Tuesday, February 14, 2017

Lessons From My Job Search

What is the #1 lesson that I learned during my job search?  Do not make the Recruiter dig.

I could end this post here because what I mean is probably self-explanatory but let me continue for the few that aren’t quite sure what I am talking about.

Two years ago I left my career to pursue a passion.  After two years, I realized that passion doesn’t always pay the bills so I made the decision to return to my career.  I was confident that I would have no problem landing a job.  After all, I had 17 years of experience and a good reputation in the community.  Why wouldn’t someone want to hire me?  Why indeed.

After submitting resumes to several local firms without so much as a request for an interview I began to wonder … what in the world is going on?  Have I lost it? 

Finally, I received an email from a Recruiter who wanted to schedule a phone interview.  We scheduled the interview and during the conversation she said the following:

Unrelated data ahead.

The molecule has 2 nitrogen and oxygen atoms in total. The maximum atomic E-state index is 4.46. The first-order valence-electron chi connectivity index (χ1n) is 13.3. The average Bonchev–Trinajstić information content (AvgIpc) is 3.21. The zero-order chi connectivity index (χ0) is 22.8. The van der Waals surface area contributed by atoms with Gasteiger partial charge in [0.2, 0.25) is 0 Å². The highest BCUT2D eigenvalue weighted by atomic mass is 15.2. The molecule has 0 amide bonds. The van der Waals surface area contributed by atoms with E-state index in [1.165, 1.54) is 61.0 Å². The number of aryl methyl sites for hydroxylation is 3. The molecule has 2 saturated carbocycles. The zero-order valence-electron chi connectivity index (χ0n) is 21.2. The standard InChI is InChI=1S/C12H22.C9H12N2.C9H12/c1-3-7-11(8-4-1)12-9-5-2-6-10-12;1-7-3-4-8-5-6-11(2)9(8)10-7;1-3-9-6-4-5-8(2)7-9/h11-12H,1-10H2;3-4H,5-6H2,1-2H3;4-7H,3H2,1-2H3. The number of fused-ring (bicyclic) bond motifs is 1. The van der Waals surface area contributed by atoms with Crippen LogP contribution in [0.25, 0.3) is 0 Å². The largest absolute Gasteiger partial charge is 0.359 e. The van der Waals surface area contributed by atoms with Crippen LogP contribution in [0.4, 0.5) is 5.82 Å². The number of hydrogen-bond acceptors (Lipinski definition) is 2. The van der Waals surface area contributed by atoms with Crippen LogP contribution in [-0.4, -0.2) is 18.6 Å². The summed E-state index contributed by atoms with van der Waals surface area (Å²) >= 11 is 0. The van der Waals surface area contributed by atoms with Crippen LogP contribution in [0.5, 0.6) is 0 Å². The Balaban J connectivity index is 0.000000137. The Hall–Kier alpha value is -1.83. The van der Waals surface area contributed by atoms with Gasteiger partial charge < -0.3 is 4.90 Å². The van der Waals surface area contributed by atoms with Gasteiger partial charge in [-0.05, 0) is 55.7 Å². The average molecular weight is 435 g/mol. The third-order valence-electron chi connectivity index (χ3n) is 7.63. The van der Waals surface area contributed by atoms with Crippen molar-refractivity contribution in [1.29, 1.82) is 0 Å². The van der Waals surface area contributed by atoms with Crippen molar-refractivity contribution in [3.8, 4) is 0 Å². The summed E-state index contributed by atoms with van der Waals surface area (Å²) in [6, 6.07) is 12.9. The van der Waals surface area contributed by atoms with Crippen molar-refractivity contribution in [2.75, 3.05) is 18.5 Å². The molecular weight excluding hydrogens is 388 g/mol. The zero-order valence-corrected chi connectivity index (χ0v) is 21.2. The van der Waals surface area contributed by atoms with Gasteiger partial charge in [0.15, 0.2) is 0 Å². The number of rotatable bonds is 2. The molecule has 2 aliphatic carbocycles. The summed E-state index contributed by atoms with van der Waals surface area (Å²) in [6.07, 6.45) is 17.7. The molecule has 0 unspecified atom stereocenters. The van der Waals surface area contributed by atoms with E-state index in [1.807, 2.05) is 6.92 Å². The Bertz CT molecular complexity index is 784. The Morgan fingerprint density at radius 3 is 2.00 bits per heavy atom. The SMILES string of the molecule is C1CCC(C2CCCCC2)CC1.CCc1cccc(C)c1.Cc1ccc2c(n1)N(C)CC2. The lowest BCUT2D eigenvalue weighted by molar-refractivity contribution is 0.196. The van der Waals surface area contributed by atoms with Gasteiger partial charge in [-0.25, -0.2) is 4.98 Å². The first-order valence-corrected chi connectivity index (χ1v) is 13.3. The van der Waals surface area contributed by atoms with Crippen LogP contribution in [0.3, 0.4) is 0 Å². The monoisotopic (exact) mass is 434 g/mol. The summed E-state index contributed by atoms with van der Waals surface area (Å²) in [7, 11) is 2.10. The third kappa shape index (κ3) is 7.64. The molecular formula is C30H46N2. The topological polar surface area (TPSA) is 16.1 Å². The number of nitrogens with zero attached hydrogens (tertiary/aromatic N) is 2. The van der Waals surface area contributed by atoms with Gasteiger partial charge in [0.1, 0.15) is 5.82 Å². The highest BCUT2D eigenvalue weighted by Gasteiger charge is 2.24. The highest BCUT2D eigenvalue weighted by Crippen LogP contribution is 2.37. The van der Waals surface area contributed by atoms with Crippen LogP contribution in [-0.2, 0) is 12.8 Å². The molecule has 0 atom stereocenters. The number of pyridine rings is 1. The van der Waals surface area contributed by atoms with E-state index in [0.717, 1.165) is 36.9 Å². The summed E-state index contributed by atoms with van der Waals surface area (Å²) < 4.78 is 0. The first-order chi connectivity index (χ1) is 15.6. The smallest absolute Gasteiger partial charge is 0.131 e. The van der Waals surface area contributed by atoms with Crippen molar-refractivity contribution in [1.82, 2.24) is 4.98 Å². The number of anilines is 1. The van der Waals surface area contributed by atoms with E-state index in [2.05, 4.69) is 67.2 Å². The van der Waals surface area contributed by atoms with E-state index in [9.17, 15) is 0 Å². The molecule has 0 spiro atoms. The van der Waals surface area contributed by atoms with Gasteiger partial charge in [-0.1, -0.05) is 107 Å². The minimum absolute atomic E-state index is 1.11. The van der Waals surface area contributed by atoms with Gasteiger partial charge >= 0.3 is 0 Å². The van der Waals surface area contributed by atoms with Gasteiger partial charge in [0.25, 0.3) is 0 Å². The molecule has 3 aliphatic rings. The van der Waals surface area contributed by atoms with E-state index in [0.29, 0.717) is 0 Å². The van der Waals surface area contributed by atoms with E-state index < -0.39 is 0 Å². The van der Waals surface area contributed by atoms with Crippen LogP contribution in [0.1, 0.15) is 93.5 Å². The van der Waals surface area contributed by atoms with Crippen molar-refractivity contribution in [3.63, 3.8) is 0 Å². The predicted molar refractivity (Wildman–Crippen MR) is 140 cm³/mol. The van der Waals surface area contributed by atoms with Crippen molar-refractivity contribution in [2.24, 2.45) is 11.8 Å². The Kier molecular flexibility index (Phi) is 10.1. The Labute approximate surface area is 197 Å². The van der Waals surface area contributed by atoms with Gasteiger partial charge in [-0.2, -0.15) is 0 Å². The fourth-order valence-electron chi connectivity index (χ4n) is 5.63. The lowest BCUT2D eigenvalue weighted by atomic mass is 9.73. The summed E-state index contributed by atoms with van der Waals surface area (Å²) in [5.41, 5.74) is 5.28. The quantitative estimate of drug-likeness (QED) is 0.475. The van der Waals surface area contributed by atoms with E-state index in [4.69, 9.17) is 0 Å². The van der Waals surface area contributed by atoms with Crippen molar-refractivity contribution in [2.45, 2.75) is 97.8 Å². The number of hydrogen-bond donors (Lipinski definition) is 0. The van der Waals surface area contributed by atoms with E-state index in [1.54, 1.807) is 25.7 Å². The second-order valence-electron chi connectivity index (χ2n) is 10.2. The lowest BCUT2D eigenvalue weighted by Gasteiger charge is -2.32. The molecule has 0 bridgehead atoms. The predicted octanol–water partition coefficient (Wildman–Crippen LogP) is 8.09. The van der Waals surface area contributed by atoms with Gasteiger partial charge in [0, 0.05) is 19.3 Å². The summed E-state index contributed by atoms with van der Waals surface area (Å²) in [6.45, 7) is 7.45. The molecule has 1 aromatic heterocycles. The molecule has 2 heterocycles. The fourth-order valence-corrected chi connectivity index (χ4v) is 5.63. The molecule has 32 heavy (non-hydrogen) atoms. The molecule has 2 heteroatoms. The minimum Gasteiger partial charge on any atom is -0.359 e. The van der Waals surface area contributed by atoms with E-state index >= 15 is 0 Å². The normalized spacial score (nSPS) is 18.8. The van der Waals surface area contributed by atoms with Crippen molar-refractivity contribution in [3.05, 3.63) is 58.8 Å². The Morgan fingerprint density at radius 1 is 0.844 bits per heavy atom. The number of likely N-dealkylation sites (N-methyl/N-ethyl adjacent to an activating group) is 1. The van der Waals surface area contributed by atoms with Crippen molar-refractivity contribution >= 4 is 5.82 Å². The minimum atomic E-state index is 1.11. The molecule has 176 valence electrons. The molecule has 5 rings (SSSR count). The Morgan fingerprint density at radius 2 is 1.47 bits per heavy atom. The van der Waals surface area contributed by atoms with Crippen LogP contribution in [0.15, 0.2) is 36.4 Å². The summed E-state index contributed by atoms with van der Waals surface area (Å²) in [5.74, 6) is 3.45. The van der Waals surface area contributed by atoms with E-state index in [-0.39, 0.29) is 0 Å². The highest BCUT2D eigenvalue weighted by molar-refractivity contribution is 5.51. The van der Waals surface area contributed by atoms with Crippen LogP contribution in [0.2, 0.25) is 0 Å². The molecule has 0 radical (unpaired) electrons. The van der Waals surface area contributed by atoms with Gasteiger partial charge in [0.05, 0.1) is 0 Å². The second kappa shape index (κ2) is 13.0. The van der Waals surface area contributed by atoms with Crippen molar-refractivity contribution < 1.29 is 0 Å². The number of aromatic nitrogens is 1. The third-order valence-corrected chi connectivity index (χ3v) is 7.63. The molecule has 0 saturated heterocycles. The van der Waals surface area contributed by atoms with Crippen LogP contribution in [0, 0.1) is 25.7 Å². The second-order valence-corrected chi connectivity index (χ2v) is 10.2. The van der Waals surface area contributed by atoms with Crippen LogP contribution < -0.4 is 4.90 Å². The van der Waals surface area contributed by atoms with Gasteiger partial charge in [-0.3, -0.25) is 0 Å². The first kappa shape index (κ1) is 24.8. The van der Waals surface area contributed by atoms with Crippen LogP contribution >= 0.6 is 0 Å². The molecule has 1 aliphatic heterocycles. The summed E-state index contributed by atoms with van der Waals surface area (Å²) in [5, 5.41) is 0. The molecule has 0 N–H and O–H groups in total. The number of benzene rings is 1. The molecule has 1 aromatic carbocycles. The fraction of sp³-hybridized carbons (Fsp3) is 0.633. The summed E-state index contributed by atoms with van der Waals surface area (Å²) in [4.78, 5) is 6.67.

At first I didn’t think you were qualified because I saw all this fitness stuff … then after some digging I saw that you were extremely qualified

Ding! Ding! Ding!

That conversation changed how I approached my job search significantly.  I realized that Recruiters are reviewing dozens and dozens of resumes and do not have the time nor the inclination to dig through a person’s resume.  I’m guessing that they spend less than two minutes reviewing a resume to determine if someone is qualified or not before they move on.

My chronological resume listed all my experience over my two-year hiatus and at first glance it would appear that I was not remotely qualified for the career that I had spent 17 years building. 

After the phone interview with the Recruiter (which did not result in a face-to-face interview, by the way) I revised the format of my resume to reflect Relevant Experience first so that would be the first thing that a Recruiter or Hiring Manager would see.  The current experience came afterward under the heading Other Experience.  That one small change made all the difference and soon I received requests for interviews and I had my choice of positions to choose from.  I start my new job at the end of the month.

Remember, if you want the job – don’t make the Recruiter dig.

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